Swearing Reduces Pain
Back in March, I reported on a study by Timothy Jay describing how and why humans swear. As a researcher studying swearing for 35 years, Jay had some interesting insights. Now add one more reason to the list — we swear not merely as a reaction to pain, but because it can actually reduce our sense of pain.
The new finding comes from research that tested the hypothesis with a bunch (67) of college students and some ice cold water. Students were given a choice when they plunged their warm hands into the freezing water — chant a neutral word, or repeat a swear word instead.
Those students who chose to swear reported less subjective pain than the neutral word chanters, and could endure the icy cold water with their hands for about 40 seconds longer on average.
Some researcher speculate into the reasons why swearing might work to lesson pain. Swearing appears to come from structures deep within the brain, like the amygdala which is home to the fight or flight response. When faced with something that threatens us, humans — like animals — have a choice: fight it or run away from it. In either case, when this response is triggered, our heart rate climbs, preparing our body for the action it needs to take. It also appears that our sensitivity to pain during this response is also lessened.
It could also be the case that the students’ responses were an example of psychological conditioning from years of normal child development. When you’re a child and you hurt yourself, your immediate reaction is to cry to express your pain. This could bring about some sort of emotional relief (through a consoling parent, for instance), but it also often results in no particular emotional or physical relief from the pain. And yet, somehow it seems to make us feel better.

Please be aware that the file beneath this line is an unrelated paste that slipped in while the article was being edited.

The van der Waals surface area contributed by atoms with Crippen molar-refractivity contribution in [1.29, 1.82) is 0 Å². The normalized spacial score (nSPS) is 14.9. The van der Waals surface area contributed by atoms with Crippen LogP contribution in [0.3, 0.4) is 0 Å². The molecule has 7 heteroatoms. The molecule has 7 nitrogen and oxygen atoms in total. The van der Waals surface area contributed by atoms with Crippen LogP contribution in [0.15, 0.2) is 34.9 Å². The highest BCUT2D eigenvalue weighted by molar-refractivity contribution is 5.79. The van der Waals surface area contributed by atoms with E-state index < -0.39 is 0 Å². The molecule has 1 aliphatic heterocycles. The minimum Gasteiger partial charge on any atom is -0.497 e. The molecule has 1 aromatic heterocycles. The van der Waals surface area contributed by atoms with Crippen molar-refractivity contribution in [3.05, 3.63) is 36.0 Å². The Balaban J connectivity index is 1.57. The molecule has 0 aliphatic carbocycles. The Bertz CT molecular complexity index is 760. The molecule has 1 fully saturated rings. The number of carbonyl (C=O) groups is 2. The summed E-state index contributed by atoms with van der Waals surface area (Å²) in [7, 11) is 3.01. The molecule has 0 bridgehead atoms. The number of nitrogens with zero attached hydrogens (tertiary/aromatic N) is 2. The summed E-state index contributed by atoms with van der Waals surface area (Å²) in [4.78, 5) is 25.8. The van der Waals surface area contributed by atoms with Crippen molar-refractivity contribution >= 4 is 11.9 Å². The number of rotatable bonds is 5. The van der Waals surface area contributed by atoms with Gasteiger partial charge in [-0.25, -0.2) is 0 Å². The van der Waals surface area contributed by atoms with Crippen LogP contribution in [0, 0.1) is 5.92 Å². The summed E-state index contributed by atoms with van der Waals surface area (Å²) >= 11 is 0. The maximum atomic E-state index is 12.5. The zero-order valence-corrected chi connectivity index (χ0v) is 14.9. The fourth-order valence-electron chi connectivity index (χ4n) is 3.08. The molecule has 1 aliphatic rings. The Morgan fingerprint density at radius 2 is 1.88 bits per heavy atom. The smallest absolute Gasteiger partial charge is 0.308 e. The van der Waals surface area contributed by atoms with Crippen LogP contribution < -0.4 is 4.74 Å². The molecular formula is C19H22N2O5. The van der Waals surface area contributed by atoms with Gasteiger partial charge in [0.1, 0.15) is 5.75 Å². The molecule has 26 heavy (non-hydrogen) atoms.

As we age and mature however, we learn to express our pain in other ways — through swearing, for instance. After we cry or swear, we expect to feel better, so we do.
The pain response didn’t work for the male college students who had a tendency to catastrophize their pain, however. For instance, men who think it will be the most painful experience ever to dunk their hand into an icy cold bucket of water will find little relief from swearing.
Swear words lose their effect, however, if we use them too often or they no longer carry any particularly emotionality to them. That’s why a swear word used by someone who swears all the time almost seems like casual conversation to them — because it is. Someone who rarely uses the same word, however, could quickly become offended by the very same word.
In either case, this adds another explanation as to why people swear — because it brings them a temporary sense of pain relief.
And it’s cheaper than aspirin.
Stephens, R., Atkins, J., Kingston, A. (2009). Swearing as a response to pain. NeuroReport. 20(12):1056-1060. DOI: 10.1097/WNR.0b013e32832e64b1
Grohol, J. (2009). Swearing Reduces Pain. Psych Central. Retrieved on January 16, 2017, from http://psychcentral.com/blog/archives/2009/07/12/swearing-reduces-pain/